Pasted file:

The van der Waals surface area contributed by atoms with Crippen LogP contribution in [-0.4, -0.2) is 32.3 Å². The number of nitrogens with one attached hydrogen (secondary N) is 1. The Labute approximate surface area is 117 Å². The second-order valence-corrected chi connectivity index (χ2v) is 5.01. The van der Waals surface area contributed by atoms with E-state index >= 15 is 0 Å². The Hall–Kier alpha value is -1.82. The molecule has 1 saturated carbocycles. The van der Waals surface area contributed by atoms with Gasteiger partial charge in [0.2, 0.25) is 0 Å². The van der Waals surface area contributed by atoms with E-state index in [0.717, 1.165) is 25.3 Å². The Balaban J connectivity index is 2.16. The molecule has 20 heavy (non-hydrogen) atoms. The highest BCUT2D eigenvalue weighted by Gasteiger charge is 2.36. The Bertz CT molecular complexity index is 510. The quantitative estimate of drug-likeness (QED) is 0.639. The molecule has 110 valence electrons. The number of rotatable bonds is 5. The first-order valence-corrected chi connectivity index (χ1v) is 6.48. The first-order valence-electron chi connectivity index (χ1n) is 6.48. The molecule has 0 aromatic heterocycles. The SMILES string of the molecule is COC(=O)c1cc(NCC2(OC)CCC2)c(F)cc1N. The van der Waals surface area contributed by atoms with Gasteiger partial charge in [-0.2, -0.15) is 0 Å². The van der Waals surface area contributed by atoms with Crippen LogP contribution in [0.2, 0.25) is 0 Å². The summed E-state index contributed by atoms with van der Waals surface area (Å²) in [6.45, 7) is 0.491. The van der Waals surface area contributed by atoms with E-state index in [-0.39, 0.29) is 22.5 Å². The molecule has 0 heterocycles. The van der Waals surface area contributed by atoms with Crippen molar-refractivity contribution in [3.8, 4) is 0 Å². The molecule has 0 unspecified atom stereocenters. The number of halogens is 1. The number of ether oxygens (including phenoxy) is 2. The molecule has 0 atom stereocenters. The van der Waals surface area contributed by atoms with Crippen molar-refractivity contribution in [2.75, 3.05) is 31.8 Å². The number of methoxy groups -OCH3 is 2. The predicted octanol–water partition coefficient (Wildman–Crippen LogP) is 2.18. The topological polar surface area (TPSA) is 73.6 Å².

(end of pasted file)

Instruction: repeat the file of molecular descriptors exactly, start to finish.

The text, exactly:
The van der Waals surface area contributed by atoms with Crippen LogP contribution in [-0.4, -0.2) is 32.3 Å². The number of nitrogens with one attached hydrogen (secondary N) is 1. The Labute approximate surface area is 117 Å². The second-order valence-corrected chi connectivity index (χ2v) is 5.01. The van der Waals surface area contributed by atoms with E-state index >= 15 is 0 Å². The Hall–Kier alpha value is -1.82. The molecule has 1 saturated carbocycles. The van der Waals surface area contributed by atoms with Gasteiger partial charge in [0.2, 0.25) is 0 Å². The van der Waals surface area contributed by atoms with E-state index in [0.717, 1.165) is 25.3 Å². The Balaban J connectivity index is 2.16. The molecule has 20 heavy (non-hydrogen) atoms. The highest BCUT2D eigenvalue weighted by Gasteiger charge is 2.36. The Bertz CT molecular complexity index is 510. The quantitative estimate of drug-likeness (QED) is 0.639. The molecule has 110 valence electrons. The number of rotatable bonds is 5. The first-order valence-corrected chi connectivity index (χ1v) is 6.48. The first-order valence-electron chi connectivity index (χ1n) is 6.48. The molecule has 0 aromatic heterocycles. The SMILES string of the molecule is COC(=O)c1cc(NCC2(OC)CCC2)c(F)cc1N. The van der Waals surface area contributed by atoms with Gasteiger partial charge in [-0.2, -0.15) is 0 Å². The van der Waals surface area contributed by atoms with Crippen LogP contribution in [0.2, 0.25) is 0 Å². The summed E-state index contributed by atoms with van der Waals surface area (Å²) in [6.45, 7) is 0.491. The van der Waals surface area contributed by atoms with E-state index in [-0.39, 0.29) is 22.5 Å². The molecule has 0 heterocycles. The van der Waals surface area contributed by atoms with Crippen molar-refractivity contribution in [3.8, 4) is 0 Å². The molecule has 0 unspecified atom stereocenters. The number of halogens is 1. The number of ether oxygens (including phenoxy) is 2. The molecule has 0 atom stereocenters. The van der Waals surface area contributed by atoms with Crippen molar-refractivity contribution in [2.75, 3.05) is 31.8 Å². The number of methoxy groups -OCH3 is 2. The predicted octanol–water partition coefficient (Wildman–Crippen LogP) is 2.18. The topological polar surface area (TPSA) is 73.6 Å².